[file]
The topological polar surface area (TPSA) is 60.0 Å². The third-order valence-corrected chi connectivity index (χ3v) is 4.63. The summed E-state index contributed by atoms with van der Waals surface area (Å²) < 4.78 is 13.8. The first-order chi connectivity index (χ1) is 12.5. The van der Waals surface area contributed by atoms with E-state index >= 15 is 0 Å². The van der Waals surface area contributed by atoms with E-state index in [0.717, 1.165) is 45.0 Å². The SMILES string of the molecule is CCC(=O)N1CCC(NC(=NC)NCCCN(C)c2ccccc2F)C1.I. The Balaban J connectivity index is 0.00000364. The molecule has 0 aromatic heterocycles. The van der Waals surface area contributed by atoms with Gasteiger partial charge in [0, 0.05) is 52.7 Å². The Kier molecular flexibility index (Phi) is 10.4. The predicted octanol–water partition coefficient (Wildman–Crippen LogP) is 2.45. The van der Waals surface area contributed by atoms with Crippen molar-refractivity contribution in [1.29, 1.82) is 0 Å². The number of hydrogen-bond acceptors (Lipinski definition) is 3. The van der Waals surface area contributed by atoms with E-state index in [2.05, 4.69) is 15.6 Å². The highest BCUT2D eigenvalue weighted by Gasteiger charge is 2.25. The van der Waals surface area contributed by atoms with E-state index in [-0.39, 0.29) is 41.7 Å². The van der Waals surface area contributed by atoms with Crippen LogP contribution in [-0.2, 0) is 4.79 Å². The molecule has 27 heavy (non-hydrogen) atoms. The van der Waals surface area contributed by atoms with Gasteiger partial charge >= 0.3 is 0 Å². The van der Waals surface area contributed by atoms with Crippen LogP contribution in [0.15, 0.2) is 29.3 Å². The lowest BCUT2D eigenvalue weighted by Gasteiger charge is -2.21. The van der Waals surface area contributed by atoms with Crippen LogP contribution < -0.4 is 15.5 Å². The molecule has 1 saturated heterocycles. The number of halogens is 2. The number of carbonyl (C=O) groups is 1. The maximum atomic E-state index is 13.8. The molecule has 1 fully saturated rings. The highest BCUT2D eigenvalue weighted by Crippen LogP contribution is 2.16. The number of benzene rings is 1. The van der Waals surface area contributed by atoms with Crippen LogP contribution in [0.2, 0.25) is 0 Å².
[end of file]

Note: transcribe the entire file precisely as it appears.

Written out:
The topological polar surface area (TPSA) is 60.0 Å². The third-order valence-corrected chi connectivity index (χ3v) is 4.63. The summed E-state index contributed by atoms with van der Waals surface area (Å²) < 4.78 is 13.8. The first-order chi connectivity index (χ1) is 12.5. The van der Waals surface area contributed by atoms with E-state index >= 15 is 0 Å². The van der Waals surface area contributed by atoms with E-state index in [0.717, 1.165) is 45.0 Å². The SMILES string of the molecule is CCC(=O)N1CCC(NC(=NC)NCCCN(C)c2ccccc2F)C1.I. The Balaban J connectivity index is 0.00000364. The molecule has 0 aromatic heterocycles. The van der Waals surface area contributed by atoms with Gasteiger partial charge in [0, 0.05) is 52.7 Å². The Kier molecular flexibility index (Phi) is 10.4. The predicted octanol–water partition coefficient (Wildman–Crippen LogP) is 2.45. The van der Waals surface area contributed by atoms with Crippen molar-refractivity contribution in [1.29, 1.82) is 0 Å². The number of hydrogen-bond acceptors (Lipinski definition) is 3. The van der Waals surface area contributed by atoms with E-state index in [2.05, 4.69) is 15.6 Å². The highest BCUT2D eigenvalue weighted by Gasteiger charge is 2.25. The van der Waals surface area contributed by atoms with E-state index in [-0.39, 0.29) is 41.7 Å². The van der Waals surface area contributed by atoms with Crippen LogP contribution in [-0.2, 0) is 4.79 Å². The molecule has 27 heavy (non-hydrogen) atoms. The van der Waals surface area contributed by atoms with Gasteiger partial charge >= 0.3 is 0 Å². The van der Waals surface area contributed by atoms with Crippen LogP contribution in [0.15, 0.2) is 29.3 Å². The lowest BCUT2D eigenvalue weighted by Gasteiger charge is -2.21. The van der Waals surface area contributed by atoms with Crippen LogP contribution < -0.4 is 15.5 Å². The molecule has 1 saturated heterocycles. The number of halogens is 2. The number of carbonyl (C=O) groups is 1. The maximum atomic E-state index is 13.8. The molecule has 1 fully saturated rings. The highest BCUT2D eigenvalue weighted by Crippen LogP contribution is 2.16. The number of benzene rings is 1. The van der Waals surface area contributed by atoms with Crippen LogP contribution in [0.2, 0.25) is 0 Å².